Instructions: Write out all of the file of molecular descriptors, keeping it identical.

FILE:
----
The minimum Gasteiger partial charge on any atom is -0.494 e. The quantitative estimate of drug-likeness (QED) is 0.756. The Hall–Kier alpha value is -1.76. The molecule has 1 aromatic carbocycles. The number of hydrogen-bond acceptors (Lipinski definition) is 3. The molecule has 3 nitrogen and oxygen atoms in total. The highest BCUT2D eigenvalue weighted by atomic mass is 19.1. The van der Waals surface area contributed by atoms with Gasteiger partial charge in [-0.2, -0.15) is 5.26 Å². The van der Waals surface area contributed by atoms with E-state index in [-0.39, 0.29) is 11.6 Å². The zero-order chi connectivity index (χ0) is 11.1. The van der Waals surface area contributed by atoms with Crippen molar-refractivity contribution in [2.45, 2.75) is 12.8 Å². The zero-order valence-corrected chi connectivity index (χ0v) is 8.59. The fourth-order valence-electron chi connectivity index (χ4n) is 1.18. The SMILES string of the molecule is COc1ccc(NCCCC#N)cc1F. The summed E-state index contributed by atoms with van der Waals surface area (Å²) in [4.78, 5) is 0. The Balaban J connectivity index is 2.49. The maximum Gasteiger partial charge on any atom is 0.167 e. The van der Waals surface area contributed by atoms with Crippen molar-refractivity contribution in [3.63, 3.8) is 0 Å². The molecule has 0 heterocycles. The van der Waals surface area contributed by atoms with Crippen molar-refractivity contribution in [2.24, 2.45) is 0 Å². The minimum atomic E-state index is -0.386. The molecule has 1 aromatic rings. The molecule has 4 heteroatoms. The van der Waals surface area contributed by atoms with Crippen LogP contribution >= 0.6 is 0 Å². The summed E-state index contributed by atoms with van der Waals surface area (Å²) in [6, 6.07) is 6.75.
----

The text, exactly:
The minimum Gasteiger partial charge on any atom is -0.494 e. The quantitative estimate of drug-likeness (QED) is 0.756. The Hall–Kier alpha value is -1.76. The molecule has 1 aromatic carbocycles. The number of hydrogen-bond acceptors (Lipinski definition) is 3. The molecule has 3 nitrogen and oxygen atoms in total. The highest BCUT2D eigenvalue weighted by atomic mass is 19.1. The van der Waals surface area contributed by atoms with Gasteiger partial charge in [-0.2, -0.15) is 5.26 Å². The van der Waals surface area contributed by atoms with E-state index in [-0.39, 0.29) is 11.6 Å². The zero-order chi connectivity index (χ0) is 11.1. The van der Waals surface area contributed by atoms with Crippen molar-refractivity contribution in [2.45, 2.75) is 12.8 Å². The zero-order valence-corrected chi connectivity index (χ0v) is 8.59. The fourth-order valence-electron chi connectivity index (χ4n) is 1.18. The SMILES string of the molecule is COc1ccc(NCCCC#N)cc1F. The summed E-state index contributed by atoms with van der Waals surface area (Å²) in [4.78, 5) is 0. The Balaban J connectivity index is 2.49. The maximum Gasteiger partial charge on any atom is 0.167 e. The van der Waals surface area contributed by atoms with Crippen molar-refractivity contribution in [3.63, 3.8) is 0 Å². The molecule has 0 heterocycles. The van der Waals surface area contributed by atoms with Crippen molar-refractivity contribution in [2.24, 2.45) is 0 Å². The minimum atomic E-state index is -0.386. The molecule has 1 aromatic rings. The molecule has 4 heteroatoms. The van der Waals surface area contributed by atoms with Crippen LogP contribution >= 0.6 is 0 Å². The summed E-state index contributed by atoms with van der Waals surface area (Å²) in [6, 6.07) is 6.75.